Reds sponsor wants Asian players at club
The bank that sponsors Liverpool wants the club to bring in high-profile Asian players to capitalize on their marketability on the continent, and hopes Kenny Dalglish will stay on as permanent manager.
Standard Chartered executive Gavin Laws outlined his hopes for Liverpool in an interview with The Associated Press on Thursday, saying the bank sees great potential for the club to increase its exposure in the Asian market - where it does most of its business.
''The real power for what Liverpool could do for us, and I think for the English Premier League, is if there was a way they could nurture foreign players from Asia ... a great Asian player - you see what Park Ji-sung does for Manchester United,'' Laws, the bank's head of corporate affairs, said at the SoccerEx conference.
''The markets in Asia and the Middle East are so nationalistic, they are very proud about their countries. (Matches) become huge events. One appearance from a player, say from Dubai in the Premier League, and you'd have the whole of Dubai watching it.''
The first season of the bank's deal as Liverpool's shirt sponsor has coincided with disappointing form on the pitch and a bitter struggle for the ownership of the club.
Laws said the turmoil led to some positive publicity and that the lack of Champions League action doesn't hurt the sponsor because matches are played when the bank's target audience in Asia is asleep.
The bank committed to investing 80 million pounds ($134 million) over the next four years to replace beer brand Carlsberg as the principal commercial backer of the club, which was bought by the Boston Red Sox ownership group in October.
''If Liverpool were winning the league and were keeping at the top of everybody's minds then it's fantastic for a sponsor,'' Laws said. ''But I would have thought that Liverpool have had more exposure around the world this season than anybody else ... without the turmoil at the club there wouldn't have been (the publicity). They are a mid-table team, who have an outside chance of getting into the Europa League again.''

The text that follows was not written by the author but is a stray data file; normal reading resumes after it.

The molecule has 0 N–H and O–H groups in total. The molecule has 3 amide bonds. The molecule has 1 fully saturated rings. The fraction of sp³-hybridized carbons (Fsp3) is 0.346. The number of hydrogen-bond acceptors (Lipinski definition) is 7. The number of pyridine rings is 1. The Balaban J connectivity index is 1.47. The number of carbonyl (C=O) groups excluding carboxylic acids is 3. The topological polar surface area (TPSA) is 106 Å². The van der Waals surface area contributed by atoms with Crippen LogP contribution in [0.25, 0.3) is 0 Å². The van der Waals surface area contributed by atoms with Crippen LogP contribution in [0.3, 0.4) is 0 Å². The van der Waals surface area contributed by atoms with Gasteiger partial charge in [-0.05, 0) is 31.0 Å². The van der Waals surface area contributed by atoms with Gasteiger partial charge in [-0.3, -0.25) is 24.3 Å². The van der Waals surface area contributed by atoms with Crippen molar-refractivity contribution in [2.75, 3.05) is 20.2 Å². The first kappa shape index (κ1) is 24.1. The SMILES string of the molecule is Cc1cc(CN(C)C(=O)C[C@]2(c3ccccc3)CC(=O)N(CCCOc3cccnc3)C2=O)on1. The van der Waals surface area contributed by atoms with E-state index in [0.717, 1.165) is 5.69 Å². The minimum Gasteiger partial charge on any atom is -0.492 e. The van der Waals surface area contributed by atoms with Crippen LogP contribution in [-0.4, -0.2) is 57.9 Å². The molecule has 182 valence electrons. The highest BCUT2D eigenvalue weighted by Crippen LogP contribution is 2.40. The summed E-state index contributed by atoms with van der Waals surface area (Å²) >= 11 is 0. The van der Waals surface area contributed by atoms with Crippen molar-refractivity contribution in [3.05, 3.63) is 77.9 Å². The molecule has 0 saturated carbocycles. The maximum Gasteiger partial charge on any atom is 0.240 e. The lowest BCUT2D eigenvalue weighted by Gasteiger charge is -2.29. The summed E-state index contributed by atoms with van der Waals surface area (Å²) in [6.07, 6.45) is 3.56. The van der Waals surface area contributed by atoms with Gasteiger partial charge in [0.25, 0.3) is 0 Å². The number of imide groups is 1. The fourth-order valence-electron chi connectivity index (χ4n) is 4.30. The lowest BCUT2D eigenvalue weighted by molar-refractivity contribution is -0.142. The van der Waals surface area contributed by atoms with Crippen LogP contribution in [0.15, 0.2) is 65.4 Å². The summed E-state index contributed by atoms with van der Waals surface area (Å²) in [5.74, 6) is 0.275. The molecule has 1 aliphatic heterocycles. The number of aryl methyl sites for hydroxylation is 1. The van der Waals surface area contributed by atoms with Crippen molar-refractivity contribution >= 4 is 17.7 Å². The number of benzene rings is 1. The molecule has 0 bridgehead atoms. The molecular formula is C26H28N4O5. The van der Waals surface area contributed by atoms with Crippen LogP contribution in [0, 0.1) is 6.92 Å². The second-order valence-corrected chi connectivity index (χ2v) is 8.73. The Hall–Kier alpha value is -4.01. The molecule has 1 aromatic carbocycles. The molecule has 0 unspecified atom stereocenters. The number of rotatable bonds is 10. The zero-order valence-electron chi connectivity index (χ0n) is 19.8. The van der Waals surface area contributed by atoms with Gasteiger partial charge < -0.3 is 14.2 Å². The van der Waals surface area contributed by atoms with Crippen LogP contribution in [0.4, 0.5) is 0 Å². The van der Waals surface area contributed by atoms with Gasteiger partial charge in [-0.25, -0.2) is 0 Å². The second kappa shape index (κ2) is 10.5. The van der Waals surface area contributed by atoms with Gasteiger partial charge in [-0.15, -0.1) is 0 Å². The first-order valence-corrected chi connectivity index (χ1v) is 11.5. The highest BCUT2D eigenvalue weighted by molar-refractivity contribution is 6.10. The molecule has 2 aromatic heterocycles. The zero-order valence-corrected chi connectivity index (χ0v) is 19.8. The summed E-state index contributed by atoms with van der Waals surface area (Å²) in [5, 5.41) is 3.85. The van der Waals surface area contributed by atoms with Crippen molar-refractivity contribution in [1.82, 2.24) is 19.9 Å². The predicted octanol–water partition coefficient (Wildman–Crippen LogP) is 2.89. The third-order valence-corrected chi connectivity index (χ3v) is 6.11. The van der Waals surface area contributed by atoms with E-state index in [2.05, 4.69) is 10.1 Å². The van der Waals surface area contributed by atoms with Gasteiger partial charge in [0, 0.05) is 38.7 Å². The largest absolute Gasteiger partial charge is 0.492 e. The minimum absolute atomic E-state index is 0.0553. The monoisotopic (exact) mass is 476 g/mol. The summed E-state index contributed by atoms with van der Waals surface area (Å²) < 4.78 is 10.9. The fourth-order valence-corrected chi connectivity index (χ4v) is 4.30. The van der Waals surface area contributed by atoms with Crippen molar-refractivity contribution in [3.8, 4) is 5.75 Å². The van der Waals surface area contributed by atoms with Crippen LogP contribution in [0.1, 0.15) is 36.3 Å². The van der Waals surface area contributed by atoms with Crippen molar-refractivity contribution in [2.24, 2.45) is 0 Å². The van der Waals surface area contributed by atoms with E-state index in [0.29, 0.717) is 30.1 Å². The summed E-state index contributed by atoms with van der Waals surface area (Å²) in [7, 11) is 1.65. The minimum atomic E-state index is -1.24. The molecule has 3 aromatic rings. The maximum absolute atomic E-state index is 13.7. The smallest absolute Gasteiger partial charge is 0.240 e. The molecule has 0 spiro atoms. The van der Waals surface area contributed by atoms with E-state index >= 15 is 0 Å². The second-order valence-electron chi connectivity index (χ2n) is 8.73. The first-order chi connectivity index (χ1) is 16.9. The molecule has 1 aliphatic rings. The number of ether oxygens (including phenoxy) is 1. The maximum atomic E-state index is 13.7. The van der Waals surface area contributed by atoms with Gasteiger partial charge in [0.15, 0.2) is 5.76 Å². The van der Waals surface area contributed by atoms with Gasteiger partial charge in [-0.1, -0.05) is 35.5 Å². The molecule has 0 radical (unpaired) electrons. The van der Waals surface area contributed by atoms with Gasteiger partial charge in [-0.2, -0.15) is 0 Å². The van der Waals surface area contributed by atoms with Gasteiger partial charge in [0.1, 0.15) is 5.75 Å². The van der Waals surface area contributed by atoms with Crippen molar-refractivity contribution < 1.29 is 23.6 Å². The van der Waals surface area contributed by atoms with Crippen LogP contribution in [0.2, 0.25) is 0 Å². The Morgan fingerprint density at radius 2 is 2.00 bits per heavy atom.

Dalglish has been credited with turning around the team's performances since he was brought back for a second stint in charge to replace Roy Hodgson in January. But Dalglish is only under contract until the end of the season and Liverpool has yet to decide whether the Scotsman, who delivered the club's last topflight title in 1990, will get a permanent deal.
Liverpool's managing director Ian Ayre on Thursday said Dalglish is ''part of the fabric of the club.''
''As to Kenny's long-term position that's between Kenny and the football club,'' Ayre said on the sidelines of SoccerEx.
But Laws, who has discussed the situation with Ayre, said later: ''I'd like to see Kenny as the long term manager - I'm sure the club would.''
''They are going to be talking to him if they aren't talking to him already,'' Laws added. ''The Kenny magic is all around the world, everybody believes Kenny can take the club (forward) and that means they stay focused and that means they stay in the newspapers around the world ... we are looking for brand awareness.''
Liverpool is sixth in the Premier League, four points behind fifth-place Tottenham, which is in the Europa League spot and has played a game less.
It means the five-time European champions are set to miss out on competing in the more lucrative Champions League for the second successive season.
''There's no hiding from the fact that if you don't participate in European football then it is a big hit to your revenues,'' Ayre said. ''(But) our revenues and the way we govern our business is absolutely geared to be able to survive and continue to prosper without European football.''
And for Standard Chartered, the European competitions are of less interest than the Premier League.
''The Champions League for us as a sponsor is not that important for us,'' Laws said. ''By the time the games are played, the major markets we are interested in, everyone is asleep and in bed.''
And it's in those Asian markets where Standard Chartered wants to be selling more shirts with its brand across them.
''The market is saturated in Europe with so many clubs, how many more merchandise sales are they going to create over the next 10 years?'' Laws said. ''If the clubs want to do merchandise sales going at an exponential rate you've got to be in China, you've got to be in Korea really getting all the people excited about the game.''